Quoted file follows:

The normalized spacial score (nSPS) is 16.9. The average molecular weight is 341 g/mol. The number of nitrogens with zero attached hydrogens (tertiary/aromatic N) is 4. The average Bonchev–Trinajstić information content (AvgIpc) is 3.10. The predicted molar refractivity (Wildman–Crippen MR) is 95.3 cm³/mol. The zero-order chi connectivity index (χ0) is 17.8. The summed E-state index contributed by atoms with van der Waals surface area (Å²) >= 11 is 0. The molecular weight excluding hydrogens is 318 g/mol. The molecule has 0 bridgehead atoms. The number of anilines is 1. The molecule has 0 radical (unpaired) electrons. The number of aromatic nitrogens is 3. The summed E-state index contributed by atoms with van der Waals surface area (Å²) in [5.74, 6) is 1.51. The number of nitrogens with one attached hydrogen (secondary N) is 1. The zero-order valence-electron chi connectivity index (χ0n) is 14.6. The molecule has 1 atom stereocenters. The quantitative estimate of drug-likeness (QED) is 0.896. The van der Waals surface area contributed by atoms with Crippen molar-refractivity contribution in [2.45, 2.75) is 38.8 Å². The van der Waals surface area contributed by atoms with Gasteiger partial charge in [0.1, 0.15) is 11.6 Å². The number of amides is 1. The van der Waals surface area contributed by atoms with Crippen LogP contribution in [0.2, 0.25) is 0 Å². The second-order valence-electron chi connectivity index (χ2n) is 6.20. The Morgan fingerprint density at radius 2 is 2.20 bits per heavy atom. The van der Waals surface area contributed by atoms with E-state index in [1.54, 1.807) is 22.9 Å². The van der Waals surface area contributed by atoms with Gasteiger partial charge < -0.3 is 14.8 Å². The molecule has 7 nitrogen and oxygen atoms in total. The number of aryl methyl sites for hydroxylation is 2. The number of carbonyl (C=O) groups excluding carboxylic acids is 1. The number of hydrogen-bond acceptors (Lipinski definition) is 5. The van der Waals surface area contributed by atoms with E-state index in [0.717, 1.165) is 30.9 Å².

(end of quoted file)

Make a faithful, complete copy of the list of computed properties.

The normalized spacial score (nSPS) is 16.9. The average molecular weight is 341 g/mol. The number of nitrogens with zero attached hydrogens (tertiary/aromatic N) is 4. The average Bonchev–Trinajstić information content (AvgIpc) is 3.10. The predicted molar refractivity (Wildman–Crippen MR) is 95.3 cm³/mol. The zero-order chi connectivity index (χ0) is 17.8. The summed E-state index contributed by atoms with van der Waals surface area (Å²) >= 11 is 0. The molecular weight excluding hydrogens is 318 g/mol. The molecule has 0 bridgehead atoms. The number of anilines is 1. The molecule has 0 radical (unpaired) electrons. The number of aromatic nitrogens is 3. The summed E-state index contributed by atoms with van der Waals surface area (Å²) in [5.74, 6) is 1.51. The number of nitrogens with one attached hydrogen (secondary N) is 1. The zero-order valence-electron chi connectivity index (χ0n) is 14.6. The molecule has 1 atom stereocenters. The quantitative estimate of drug-likeness (QED) is 0.896. The van der Waals surface area contributed by atoms with Crippen molar-refractivity contribution in [2.45, 2.75) is 38.8 Å². The van der Waals surface area contributed by atoms with Gasteiger partial charge in [0.1, 0.15) is 11.6 Å². The number of amides is 1. The van der Waals surface area contributed by atoms with Crippen LogP contribution in [0.2, 0.25) is 0 Å². The second-order valence-electron chi connectivity index (χ2n) is 6.20. The Morgan fingerprint density at radius 2 is 2.20 bits per heavy atom. The van der Waals surface area contributed by atoms with E-state index in [1.54, 1.807) is 22.9 Å². The van der Waals surface area contributed by atoms with Gasteiger partial charge < -0.3 is 14.8 Å². The molecule has 7 nitrogen and oxygen atoms in total. The number of aryl methyl sites for hydroxylation is 2. The number of carbonyl (C=O) groups excluding carboxylic acids is 1. The number of hydrogen-bond acceptors (Lipinski definition) is 5. The van der Waals surface area contributed by atoms with E-state index in [0.717, 1.165) is 30.9 Å².